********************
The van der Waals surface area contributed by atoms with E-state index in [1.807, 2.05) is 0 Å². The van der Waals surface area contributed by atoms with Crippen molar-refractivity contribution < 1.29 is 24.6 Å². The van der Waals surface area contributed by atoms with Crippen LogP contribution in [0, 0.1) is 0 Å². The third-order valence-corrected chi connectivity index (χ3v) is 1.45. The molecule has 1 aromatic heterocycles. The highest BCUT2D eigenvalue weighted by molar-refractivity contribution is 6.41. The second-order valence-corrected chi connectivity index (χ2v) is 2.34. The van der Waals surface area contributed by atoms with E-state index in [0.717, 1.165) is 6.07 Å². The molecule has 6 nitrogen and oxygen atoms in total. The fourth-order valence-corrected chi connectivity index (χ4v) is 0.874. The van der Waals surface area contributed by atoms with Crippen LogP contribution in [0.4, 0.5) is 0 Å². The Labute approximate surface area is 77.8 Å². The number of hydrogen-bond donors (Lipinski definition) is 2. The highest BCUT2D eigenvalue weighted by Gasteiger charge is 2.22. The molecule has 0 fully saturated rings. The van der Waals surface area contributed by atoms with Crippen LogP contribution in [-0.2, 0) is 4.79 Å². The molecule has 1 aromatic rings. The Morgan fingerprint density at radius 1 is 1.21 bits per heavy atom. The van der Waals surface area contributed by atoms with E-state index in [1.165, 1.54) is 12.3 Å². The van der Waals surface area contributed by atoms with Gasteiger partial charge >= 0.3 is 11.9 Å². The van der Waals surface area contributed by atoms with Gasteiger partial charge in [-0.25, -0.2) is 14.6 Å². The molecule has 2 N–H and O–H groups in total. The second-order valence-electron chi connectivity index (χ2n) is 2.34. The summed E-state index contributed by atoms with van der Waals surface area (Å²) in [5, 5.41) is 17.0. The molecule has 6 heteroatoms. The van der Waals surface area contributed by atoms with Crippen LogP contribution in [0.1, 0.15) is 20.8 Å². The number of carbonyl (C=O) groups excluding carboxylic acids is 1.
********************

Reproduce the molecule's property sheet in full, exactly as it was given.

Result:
The van der Waals surface area contributed by atoms with E-state index in [1.807, 2.05) is 0 Å². The van der Waals surface area contributed by atoms with Crippen molar-refractivity contribution < 1.29 is 24.6 Å². The van der Waals surface area contributed by atoms with Crippen LogP contribution in [0, 0.1) is 0 Å². The third-order valence-corrected chi connectivity index (χ3v) is 1.45. The molecule has 1 aromatic heterocycles. The highest BCUT2D eigenvalue weighted by molar-refractivity contribution is 6.41. The second-order valence-corrected chi connectivity index (χ2v) is 2.34. The van der Waals surface area contributed by atoms with E-state index in [0.717, 1.165) is 6.07 Å². The molecule has 6 nitrogen and oxygen atoms in total. The fourth-order valence-corrected chi connectivity index (χ4v) is 0.874. The van der Waals surface area contributed by atoms with Crippen LogP contribution in [0.4, 0.5) is 0 Å². The Labute approximate surface area is 77.8 Å². The number of hydrogen-bond donors (Lipinski definition) is 2. The highest BCUT2D eigenvalue weighted by Gasteiger charge is 2.22. The molecule has 0 fully saturated rings. The van der Waals surface area contributed by atoms with Crippen LogP contribution in [-0.2, 0) is 4.79 Å². The molecule has 1 aromatic rings. The Morgan fingerprint density at radius 1 is 1.21 bits per heavy atom. The van der Waals surface area contributed by atoms with E-state index in [1.165, 1.54) is 12.3 Å². The van der Waals surface area contributed by atoms with Gasteiger partial charge >= 0.3 is 11.9 Å². The van der Waals surface area contributed by atoms with Gasteiger partial charge in [-0.25, -0.2) is 14.6 Å². The molecule has 2 N–H and O–H groups in total. The second-order valence-electron chi connectivity index (χ2n) is 2.34. The summed E-state index contributed by atoms with van der Waals surface area (Å²) in [5, 5.41) is 17.0. The molecule has 6 heteroatoms. The van der Waals surface area contributed by atoms with Crippen LogP contribution in [0.1, 0.15) is 20.8 Å². The number of carbonyl (C=O) groups excluding carboxylic acids is 1.